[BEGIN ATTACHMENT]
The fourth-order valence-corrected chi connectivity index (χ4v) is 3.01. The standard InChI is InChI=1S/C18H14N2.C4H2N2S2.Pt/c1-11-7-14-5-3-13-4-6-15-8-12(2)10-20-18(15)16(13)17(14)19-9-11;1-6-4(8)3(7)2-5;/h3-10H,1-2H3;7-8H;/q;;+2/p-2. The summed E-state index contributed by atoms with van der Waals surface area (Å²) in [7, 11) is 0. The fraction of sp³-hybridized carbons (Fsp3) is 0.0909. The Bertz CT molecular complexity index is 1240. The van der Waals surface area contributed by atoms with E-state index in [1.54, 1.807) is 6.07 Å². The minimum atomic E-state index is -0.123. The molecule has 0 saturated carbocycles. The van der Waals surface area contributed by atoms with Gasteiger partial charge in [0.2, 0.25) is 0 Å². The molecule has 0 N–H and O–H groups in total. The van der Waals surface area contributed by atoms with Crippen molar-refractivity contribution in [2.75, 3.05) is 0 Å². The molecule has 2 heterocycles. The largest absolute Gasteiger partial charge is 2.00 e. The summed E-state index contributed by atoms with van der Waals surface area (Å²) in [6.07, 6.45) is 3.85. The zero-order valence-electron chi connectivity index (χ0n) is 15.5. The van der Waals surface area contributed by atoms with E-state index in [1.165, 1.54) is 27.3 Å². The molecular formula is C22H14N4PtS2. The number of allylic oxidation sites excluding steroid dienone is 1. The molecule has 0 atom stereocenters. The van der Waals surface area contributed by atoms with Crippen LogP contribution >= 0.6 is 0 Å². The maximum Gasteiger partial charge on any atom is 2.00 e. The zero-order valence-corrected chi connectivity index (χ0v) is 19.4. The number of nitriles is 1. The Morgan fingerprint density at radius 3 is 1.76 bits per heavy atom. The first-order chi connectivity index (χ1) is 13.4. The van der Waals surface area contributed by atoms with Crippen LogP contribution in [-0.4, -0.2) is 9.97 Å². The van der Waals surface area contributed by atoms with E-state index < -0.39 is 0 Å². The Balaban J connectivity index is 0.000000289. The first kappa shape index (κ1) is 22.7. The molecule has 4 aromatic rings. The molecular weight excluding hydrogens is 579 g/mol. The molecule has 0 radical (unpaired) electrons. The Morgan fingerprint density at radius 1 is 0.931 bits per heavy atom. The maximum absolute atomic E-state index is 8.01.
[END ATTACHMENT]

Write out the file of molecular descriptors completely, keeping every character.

The fourth-order valence-corrected chi connectivity index (χ4v) is 3.01. The standard InChI is InChI=1S/C18H14N2.C4H2N2S2.Pt/c1-11-7-14-5-3-13-4-6-15-8-12(2)10-20-18(15)16(13)17(14)19-9-11;1-6-4(8)3(7)2-5;/h3-10H,1-2H3;7-8H;/q;;+2/p-2. The summed E-state index contributed by atoms with van der Waals surface area (Å²) in [7, 11) is 0. The fraction of sp³-hybridized carbons (Fsp3) is 0.0909. The Bertz CT molecular complexity index is 1240. The van der Waals surface area contributed by atoms with E-state index in [1.54, 1.807) is 6.07 Å². The minimum atomic E-state index is -0.123. The molecule has 0 saturated carbocycles. The van der Waals surface area contributed by atoms with Gasteiger partial charge in [0.2, 0.25) is 0 Å². The molecule has 0 N–H and O–H groups in total. The van der Waals surface area contributed by atoms with Crippen molar-refractivity contribution in [2.75, 3.05) is 0 Å². The molecule has 2 heterocycles. The largest absolute Gasteiger partial charge is 2.00 e. The summed E-state index contributed by atoms with van der Waals surface area (Å²) in [6.07, 6.45) is 3.85. The zero-order valence-electron chi connectivity index (χ0n) is 15.5. The van der Waals surface area contributed by atoms with E-state index in [1.165, 1.54) is 27.3 Å². The molecular formula is C22H14N4PtS2. The number of allylic oxidation sites excluding steroid dienone is 1. The molecule has 0 atom stereocenters. The van der Waals surface area contributed by atoms with Crippen LogP contribution >= 0.6 is 0 Å². The maximum Gasteiger partial charge on any atom is 2.00 e. The zero-order valence-corrected chi connectivity index (χ0v) is 19.4. The number of nitriles is 1. The Morgan fingerprint density at radius 3 is 1.76 bits per heavy atom. The first-order chi connectivity index (χ1) is 13.4. The van der Waals surface area contributed by atoms with Crippen LogP contribution in [-0.4, -0.2) is 9.97 Å². The van der Waals surface area contributed by atoms with E-state index < -0.39 is 0 Å². The Balaban J connectivity index is 0.000000289. The first kappa shape index (κ1) is 22.7. The molecule has 4 aromatic rings. The molecular weight excluding hydrogens is 579 g/mol. The molecule has 0 radical (unpaired) electrons. The Morgan fingerprint density at radius 1 is 0.931 bits per heavy atom. The maximum absolute atomic E-state index is 8.01.